Reviewed: November 29, 2004
Released: November 9, 2004
When game designers run out of original ideas they turn to the movies. At least thatís the way it seems. This is my third GBA review this month and all three games have been based on movies. Lemony Snicket's A Series of Unfortunate Events is the latest movie-inspired game that has shipped a month before the movie even hits theaters.
With an all-star cast headed by Jim Carrey, the movie is already looking like a fantastic hit just from the trailers I have seen. I dabbled with the GameCube version before tackling this GBA review and despite some potential spoilers; the games are a faithful adaptation of the novels and Iím assuming, the film.
The GBA does a fantastic job of packing in all the same great action, item collection, gadget building, and puzzle solving that you get on the big consoles while adding some handheld charm. You still get to play as any of the three orphans, Violet, Klaus, or baby Sunny, and you can still switch off between characters at anytime for all new options and possible solutions to puzzles.
To quickly summarize the story, the three children are orphaned when their parents die in a mysterious house fire and sent to live with their evil Count Olaf who is only interested in their inheritance. Itís a depressing tale that is made intentionally darker almost to the point of being funny, but that is also the style of the books and the film so this is good, just not as cheery as some GBA games.
The GBA simplifies the 3D exploration of the console version and handles everything in simple yet effective 2D side-scrolling levels. You start off on the beach doing some simple jumping and item collection then you move into Olafís house where the fun really starts.
Violet is a whiz with the gadgets and can make some incredibly useful tools out of totally random objects. Considering these items stand out as the only things in the level you can actually use they probably arenít that random, but the combinations are amusing.
Klaus was a primary character in the console version since he did all the combat, but on the GBA Violet take the lead. She uses her own inventions and she doesnít share her brotherís fear of heights, so ladders and jumping puzzles arenít a problem. Sunny is able to get into tight places and chew her way through obstacles.
Controls are rather complicated for a GBA game. To select a character you push the select button to bring up the portraits then select with the D-pad and tap the A button. During the game you need to continuously bring up the command menu by pressing the right trigger then selecting from two columns of command icons like open, use, switch, gadget, etc. Actions that cannot be done are dimmed and inactive taking some of the guesswork out.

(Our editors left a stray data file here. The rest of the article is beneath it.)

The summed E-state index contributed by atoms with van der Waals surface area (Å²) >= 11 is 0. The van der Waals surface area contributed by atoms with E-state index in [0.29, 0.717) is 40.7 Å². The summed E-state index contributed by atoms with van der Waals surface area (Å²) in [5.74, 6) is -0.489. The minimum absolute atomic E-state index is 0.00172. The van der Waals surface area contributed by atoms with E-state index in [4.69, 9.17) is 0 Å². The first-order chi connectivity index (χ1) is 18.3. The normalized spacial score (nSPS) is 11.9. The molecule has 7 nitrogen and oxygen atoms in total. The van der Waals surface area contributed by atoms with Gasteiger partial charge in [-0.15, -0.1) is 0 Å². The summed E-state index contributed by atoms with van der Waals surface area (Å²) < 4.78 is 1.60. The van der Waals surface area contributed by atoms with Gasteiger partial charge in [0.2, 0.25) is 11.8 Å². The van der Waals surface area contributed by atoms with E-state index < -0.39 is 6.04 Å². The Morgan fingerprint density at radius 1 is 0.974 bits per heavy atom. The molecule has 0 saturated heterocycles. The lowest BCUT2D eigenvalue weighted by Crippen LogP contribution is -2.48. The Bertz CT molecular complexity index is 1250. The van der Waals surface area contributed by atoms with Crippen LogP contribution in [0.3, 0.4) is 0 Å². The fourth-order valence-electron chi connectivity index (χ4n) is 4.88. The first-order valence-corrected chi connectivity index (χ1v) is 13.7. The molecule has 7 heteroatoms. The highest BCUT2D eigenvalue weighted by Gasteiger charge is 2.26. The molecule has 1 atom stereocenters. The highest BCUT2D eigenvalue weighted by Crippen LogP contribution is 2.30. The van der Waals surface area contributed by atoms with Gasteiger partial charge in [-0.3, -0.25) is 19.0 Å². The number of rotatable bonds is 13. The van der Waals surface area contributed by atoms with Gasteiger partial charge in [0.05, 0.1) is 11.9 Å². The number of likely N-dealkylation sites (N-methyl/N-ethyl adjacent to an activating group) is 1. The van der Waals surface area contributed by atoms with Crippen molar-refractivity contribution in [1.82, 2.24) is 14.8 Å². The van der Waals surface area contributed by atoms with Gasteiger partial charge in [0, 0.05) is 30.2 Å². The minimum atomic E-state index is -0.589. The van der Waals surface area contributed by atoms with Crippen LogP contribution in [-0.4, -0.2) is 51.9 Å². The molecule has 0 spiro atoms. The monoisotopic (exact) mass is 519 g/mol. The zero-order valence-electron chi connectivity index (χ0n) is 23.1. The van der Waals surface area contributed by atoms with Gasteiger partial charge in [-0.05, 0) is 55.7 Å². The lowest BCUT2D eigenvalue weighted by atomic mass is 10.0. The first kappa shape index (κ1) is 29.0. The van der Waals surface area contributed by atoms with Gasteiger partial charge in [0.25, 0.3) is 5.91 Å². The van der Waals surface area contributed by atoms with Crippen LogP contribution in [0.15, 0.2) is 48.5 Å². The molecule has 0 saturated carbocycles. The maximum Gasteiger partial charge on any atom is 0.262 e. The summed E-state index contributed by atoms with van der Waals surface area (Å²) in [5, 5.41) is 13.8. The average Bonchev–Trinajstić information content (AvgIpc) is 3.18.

My favorite part of the game has to be the invention creation interface, which is actually ten times better than the console version. The GBA puts up a silhouette of the final invention and you start picking pieces from the parts list. The full-color part is now overlaid on the silhouette and you must rotate and place it in the proper location. Repeat for all parts until the gadget is complete. You can even acquire additional parts to upgrade existing inventions later in the game.
There are a lot of collectibles in Lemony Snicket. Youíll need to collect puzzles pieces to unlock bonus goodies and then you have butterflies that also need to be collected. The more butterflies you get the more upgrades you can unlock later in the game. All of these various components are nicely tied together to create a challenging little game.
The visuals for Lemony Snicket are solid with digitized stills from the move, wonderful character portraits that pop-up during dialogue and great gameplay graphics. The levels are large and scroll numerous screens in all directions giving you plenty of large areas to explore. There are doors, switches, and moving ledges to navigate in Olafís house and things get really creative once you escape that deathtrap and move into the later levels.
The garden levels are particularly beautiful and even the opening beach level looks realistic and a bit dismal. There are multiple levels of background scrolling for a great 3D feel and the textures, lighting and detailed pre-rendered characters are outstanding. This is easily one of the prettiest GBA games I have played this year.
I didnít really expect all the wonderful voice acting from the console to get squeezed onto my GBA cartridge, but there was a minor attempt to slip in a few bits and pieces of digitized speech. The soundtrack is excellent and mirrors the moody content of the big systems while only sacrificing a bit in quality. The music puts you in a very somber mood, which is just what this game is trying to do.
Sound effects are minimal but good. Youíll hear plenty of environmental noises along with suitable sounds for the various inventions, movement, and item interaction.
Even though you have the freedom to switch characters at anytime the gameplay isnít nearly as freeform or nonlinear as you might think. There is a solid 12-15 hours game here and if you want all the butterflies and puzzles pieces you could easily find yourself pecking away at your GBA for 20+ hours. Thatís a pretty substantial game for the GBA these days.
I really liked Lemony Snicket's A Series of Unfortunate Events, both on the console and the GBA, and in many ways this might just be my favorite GBA title of 2004. The designers have combined some really inventive gameplay that mixes collection, action, and puzzles with a great story and stylish presentation. Iíd highly recommend this game to anyone who has read the books, plans to see the movie, or is just looking for a great game.